Last week, I took an implicit bias test as part of my homework in a Know Thyself class I’m taking through Coursera. The test was designed to explore a theory that much of our mind’s workings are totally unconscious, and not even possible for us to access, even though they still influence our actions. In particular, it is believed that many of our prejudices exist in this deeper, inaccessible part of ourselves, hidden from us even as we consciously believe we harbor no convictions about one group of people being better than another.
When I took the test, I found that I have a “slight preference” for people with light skin (meaning that I have a slight tendency toward racism). Although I don’t like my results, I wasn’t surprised by them, either — not because I consciously consider myself racist, but because I know that the “isms” are much more pervasive and slippery than we’d like to think, and this is precisely why discrimination continues to exist in a world where many people vehemently deny their prejudices.
Timothy Wilson, one of the researchers at the forefront of the “adaptive unconscious” debate, reverts back to Aristotle’s instruction to “Do good, be good” as a way to combat whatever internal “ism” we might harbor. “Fake it till you make it” is the more common translation of this principle. Essentially, the best way to combat the prejudice you carry within yourself is to act as if it’s not there. This isn’t the same as denial, which I think has caused the most harm when it comes to institutionalized prejudice. That’s because when we don’t acknowledge our prejudice, it’s more likely to show up in our actions than if we assume it’s there and consciously act against it. This is separating “love” as a feeling and “love” as an action. Research has shown that changing our unconscious feelings is difficult if not impossible — but we can always change our actions.
In Karen Armstrong’s The Case for God, she argues that without action or ritual, any religious belief system is meaningless. She also prioritizes “right action” over “right belief” — meaning that even if you harbor significant doubts about your chosen faith, it still has the potential to do immense good if you act as if it’s true. In time, your actions may even have a “trickle down” effect, to truly change your consciousness. But if it doesn’t, if you still carry the same old unconscious prejudice, at least you’ll be making your best effort to cancel out its effects.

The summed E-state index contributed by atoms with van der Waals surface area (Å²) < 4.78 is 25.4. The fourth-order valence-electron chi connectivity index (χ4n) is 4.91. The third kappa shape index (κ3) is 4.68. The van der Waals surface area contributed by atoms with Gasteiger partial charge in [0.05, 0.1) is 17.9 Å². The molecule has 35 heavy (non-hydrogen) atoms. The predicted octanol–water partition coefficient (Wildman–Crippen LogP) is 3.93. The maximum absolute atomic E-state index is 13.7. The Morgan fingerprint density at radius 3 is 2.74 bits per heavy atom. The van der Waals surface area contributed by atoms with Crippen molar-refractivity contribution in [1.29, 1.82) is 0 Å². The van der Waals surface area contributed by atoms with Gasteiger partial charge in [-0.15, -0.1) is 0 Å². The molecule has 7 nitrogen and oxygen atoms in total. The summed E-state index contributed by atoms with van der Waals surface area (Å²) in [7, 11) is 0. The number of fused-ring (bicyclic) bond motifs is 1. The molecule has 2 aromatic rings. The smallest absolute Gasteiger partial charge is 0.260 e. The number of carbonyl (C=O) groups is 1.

In light of Justin’s post yesterday, I’d love to challenge Dolan and Cordileone to take the implicit bias test for heterosexism. Somehow, I suspect that, despite all their claims about how much they “love” gay people, they’d find that they have a “strong preference” for straight ones. Perhaps in acknowledging this, they could find a way to move closer to a truly authentic love, in thought and especially in deed. Perhaps in seeing that they are, in fact, prejudiced, they would work harder to examine whether their actions were truly reflective of love, and get over this fiction that “love” involves denying adults rights “for their own good.” Because honestly? I would have so much more respect for clergy who said, “Yes, I’m homophobic, but I’m working on it,” than those who twist the word “love” by thoroughly denying it in their actions. Somehow, I expect that upholding divisive teachings about human sexuality might feel a whole lot more like what it is after you’re forced to admit that you are, in fact, prejudiced.
This “acting as if” isn’t going to be easy for any of us. But I believe Jesus understood the difficulty inherent in changing the tide of the deep pools of our primordial prejudices — and I don’t think he demands it of us. However, he does demand that we love both God and neighbor — and since no one can be forced to feel love, we must instead make a commitment to act love, every single day, regardless of our deepest, darkest belief systems. When I see Catholic clergy acting “love” the same way more progressive churches do (being truly welcoming and inclusive of GLBTQ individuals and their relationships, inviting everyone to the communion table), I’ll be less concerned with how they really feel. But as for now, I harbor serious doubts about both their feelings of and their actions of love. And with both components missing, love doesn’t mean much at all.